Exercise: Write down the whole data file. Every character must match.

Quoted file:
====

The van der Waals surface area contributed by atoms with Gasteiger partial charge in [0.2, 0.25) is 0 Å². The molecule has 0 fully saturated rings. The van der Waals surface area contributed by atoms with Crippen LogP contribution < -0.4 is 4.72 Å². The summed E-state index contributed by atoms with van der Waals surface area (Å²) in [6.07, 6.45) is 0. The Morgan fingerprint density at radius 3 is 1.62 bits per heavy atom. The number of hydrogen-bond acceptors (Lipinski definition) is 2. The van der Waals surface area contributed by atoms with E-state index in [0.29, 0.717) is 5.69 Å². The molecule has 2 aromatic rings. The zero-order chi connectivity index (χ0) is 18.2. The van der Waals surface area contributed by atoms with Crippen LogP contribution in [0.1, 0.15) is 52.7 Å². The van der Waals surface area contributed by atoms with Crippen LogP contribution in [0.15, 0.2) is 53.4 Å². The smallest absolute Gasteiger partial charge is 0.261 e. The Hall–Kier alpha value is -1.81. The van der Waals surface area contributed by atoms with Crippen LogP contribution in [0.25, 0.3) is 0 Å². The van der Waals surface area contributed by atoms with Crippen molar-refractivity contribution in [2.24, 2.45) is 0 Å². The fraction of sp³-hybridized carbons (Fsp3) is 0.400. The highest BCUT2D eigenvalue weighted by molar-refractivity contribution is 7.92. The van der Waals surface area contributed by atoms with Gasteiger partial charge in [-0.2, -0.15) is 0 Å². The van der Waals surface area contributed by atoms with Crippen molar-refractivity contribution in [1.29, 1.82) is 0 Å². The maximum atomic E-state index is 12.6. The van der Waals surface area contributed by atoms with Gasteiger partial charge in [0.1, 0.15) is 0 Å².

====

The van der Waals surface area contributed by atoms with Gasteiger partial charge in [0.2, 0.25) is 0 Å². The molecule has 0 fully saturated rings. The van der Waals surface area contributed by atoms with Crippen LogP contribution < -0.4 is 4.72 Å². The summed E-state index contributed by atoms with van der Waals surface area (Å²) in [6.07, 6.45) is 0. The Morgan fingerprint density at radius 3 is 1.62 bits per heavy atom. The number of hydrogen-bond acceptors (Lipinski definition) is 2. The van der Waals surface area contributed by atoms with E-state index in [0.29, 0.717) is 5.69 Å². The molecule has 2 aromatic rings. The zero-order chi connectivity index (χ0) is 18.2. The van der Waals surface area contributed by atoms with Crippen LogP contribution in [0.1, 0.15) is 52.7 Å². The van der Waals surface area contributed by atoms with Crippen LogP contribution in [0.15, 0.2) is 53.4 Å². The smallest absolute Gasteiger partial charge is 0.261 e. The Hall–Kier alpha value is -1.81. The van der Waals surface area contributed by atoms with Crippen LogP contribution in [0.25, 0.3) is 0 Å². The van der Waals surface area contributed by atoms with Crippen molar-refractivity contribution in [2.24, 2.45) is 0 Å². The fraction of sp³-hybridized carbons (Fsp3) is 0.400. The highest BCUT2D eigenvalue weighted by molar-refractivity contribution is 7.92. The van der Waals surface area contributed by atoms with Gasteiger partial charge in [-0.2, -0.15) is 0 Å². The van der Waals surface area contributed by atoms with Crippen molar-refractivity contribution in [1.29, 1.82) is 0 Å². The maximum atomic E-state index is 12.6. The van der Waals surface area contributed by atoms with Gasteiger partial charge in [0.1, 0.15) is 0 Å².